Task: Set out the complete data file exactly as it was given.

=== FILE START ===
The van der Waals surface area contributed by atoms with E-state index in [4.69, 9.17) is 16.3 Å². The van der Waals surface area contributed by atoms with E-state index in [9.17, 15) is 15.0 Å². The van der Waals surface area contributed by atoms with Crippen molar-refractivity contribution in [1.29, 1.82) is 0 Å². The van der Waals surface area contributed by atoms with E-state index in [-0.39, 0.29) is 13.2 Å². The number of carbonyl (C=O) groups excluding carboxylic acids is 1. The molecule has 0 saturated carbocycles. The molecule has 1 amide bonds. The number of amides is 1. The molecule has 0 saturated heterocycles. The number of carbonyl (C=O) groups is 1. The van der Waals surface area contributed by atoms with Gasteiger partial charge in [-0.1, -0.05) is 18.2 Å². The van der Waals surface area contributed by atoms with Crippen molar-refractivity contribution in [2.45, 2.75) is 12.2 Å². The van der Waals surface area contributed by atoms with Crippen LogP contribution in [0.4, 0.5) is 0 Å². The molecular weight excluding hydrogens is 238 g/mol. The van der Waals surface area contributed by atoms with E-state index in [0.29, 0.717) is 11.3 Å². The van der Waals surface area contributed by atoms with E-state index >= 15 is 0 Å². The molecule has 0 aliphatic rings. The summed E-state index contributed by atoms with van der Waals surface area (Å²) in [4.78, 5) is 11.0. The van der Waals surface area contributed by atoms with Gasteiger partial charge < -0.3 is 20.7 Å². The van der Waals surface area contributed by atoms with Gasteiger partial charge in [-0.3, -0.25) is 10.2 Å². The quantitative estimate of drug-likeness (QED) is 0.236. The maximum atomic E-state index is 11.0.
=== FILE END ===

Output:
The van der Waals surface area contributed by atoms with E-state index in [4.69, 9.17) is 16.3 Å². The van der Waals surface area contributed by atoms with E-state index in [9.17, 15) is 15.0 Å². The van der Waals surface area contributed by atoms with Crippen molar-refractivity contribution in [1.29, 1.82) is 0 Å². The van der Waals surface area contributed by atoms with E-state index in [-0.39, 0.29) is 13.2 Å². The number of carbonyl (C=O) groups excluding carboxylic acids is 1. The molecule has 0 saturated carbocycles. The molecule has 1 amide bonds. The number of amides is 1. The molecule has 0 saturated heterocycles. The number of carbonyl (C=O) groups is 1. The van der Waals surface area contributed by atoms with Gasteiger partial charge in [-0.1, -0.05) is 18.2 Å². The van der Waals surface area contributed by atoms with Crippen molar-refractivity contribution in [2.45, 2.75) is 12.2 Å². The van der Waals surface area contributed by atoms with Crippen LogP contribution in [0.4, 0.5) is 0 Å². The molecular weight excluding hydrogens is 238 g/mol. The van der Waals surface area contributed by atoms with E-state index in [0.29, 0.717) is 11.3 Å². The van der Waals surface area contributed by atoms with E-state index >= 15 is 0 Å². The molecule has 0 aliphatic rings. The summed E-state index contributed by atoms with van der Waals surface area (Å²) in [4.78, 5) is 11.0. The van der Waals surface area contributed by atoms with Gasteiger partial charge < -0.3 is 20.7 Å². The van der Waals surface area contributed by atoms with Gasteiger partial charge in [-0.3, -0.25) is 10.2 Å². The quantitative estimate of drug-likeness (QED) is 0.236. The maximum atomic E-state index is 11.0.